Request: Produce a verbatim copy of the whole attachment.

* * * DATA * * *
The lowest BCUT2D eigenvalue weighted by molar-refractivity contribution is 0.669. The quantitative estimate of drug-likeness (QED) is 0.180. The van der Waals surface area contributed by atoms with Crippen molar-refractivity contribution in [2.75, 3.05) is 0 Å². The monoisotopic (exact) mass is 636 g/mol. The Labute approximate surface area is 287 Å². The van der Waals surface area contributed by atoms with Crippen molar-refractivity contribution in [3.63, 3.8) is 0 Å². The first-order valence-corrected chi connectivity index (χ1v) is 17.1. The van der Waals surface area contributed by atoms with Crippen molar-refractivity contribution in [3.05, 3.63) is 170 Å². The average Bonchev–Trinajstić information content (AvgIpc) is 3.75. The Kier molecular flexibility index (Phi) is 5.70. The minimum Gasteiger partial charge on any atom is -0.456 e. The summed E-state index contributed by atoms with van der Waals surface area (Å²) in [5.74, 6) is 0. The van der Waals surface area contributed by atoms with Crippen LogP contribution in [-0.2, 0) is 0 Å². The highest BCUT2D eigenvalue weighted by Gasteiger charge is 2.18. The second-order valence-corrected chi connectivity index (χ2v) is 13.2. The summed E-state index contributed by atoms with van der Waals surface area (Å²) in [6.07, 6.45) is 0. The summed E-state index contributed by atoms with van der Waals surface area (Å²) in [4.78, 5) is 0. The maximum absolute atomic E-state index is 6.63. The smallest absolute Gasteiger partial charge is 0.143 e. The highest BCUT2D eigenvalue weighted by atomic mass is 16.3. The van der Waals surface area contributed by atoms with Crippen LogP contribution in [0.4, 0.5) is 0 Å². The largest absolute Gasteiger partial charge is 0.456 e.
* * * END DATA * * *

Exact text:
The lowest BCUT2D eigenvalue weighted by molar-refractivity contribution is 0.669. The quantitative estimate of drug-likeness (QED) is 0.180. The van der Waals surface area contributed by atoms with Crippen molar-refractivity contribution in [2.75, 3.05) is 0 Å². The monoisotopic (exact) mass is 636 g/mol. The Labute approximate surface area is 287 Å². The van der Waals surface area contributed by atoms with Crippen molar-refractivity contribution in [3.63, 3.8) is 0 Å². The first-order valence-corrected chi connectivity index (χ1v) is 17.1. The van der Waals surface area contributed by atoms with Crippen molar-refractivity contribution in [3.05, 3.63) is 170 Å². The average Bonchev–Trinajstić information content (AvgIpc) is 3.75. The Kier molecular flexibility index (Phi) is 5.70. The minimum Gasteiger partial charge on any atom is -0.456 e. The summed E-state index contributed by atoms with van der Waals surface area (Å²) in [5.74, 6) is 0. The van der Waals surface area contributed by atoms with Crippen LogP contribution in [-0.2, 0) is 0 Å². The highest BCUT2D eigenvalue weighted by Gasteiger charge is 2.18. The second-order valence-corrected chi connectivity index (χ2v) is 13.2. The summed E-state index contributed by atoms with van der Waals surface area (Å²) in [6.07, 6.45) is 0. The summed E-state index contributed by atoms with van der Waals surface area (Å²) in [4.78, 5) is 0. The maximum absolute atomic E-state index is 6.63. The smallest absolute Gasteiger partial charge is 0.143 e. The highest BCUT2D eigenvalue weighted by atomic mass is 16.3. The van der Waals surface area contributed by atoms with Crippen LogP contribution in [0.4, 0.5) is 0 Å². The largest absolute Gasteiger partial charge is 0.456 e.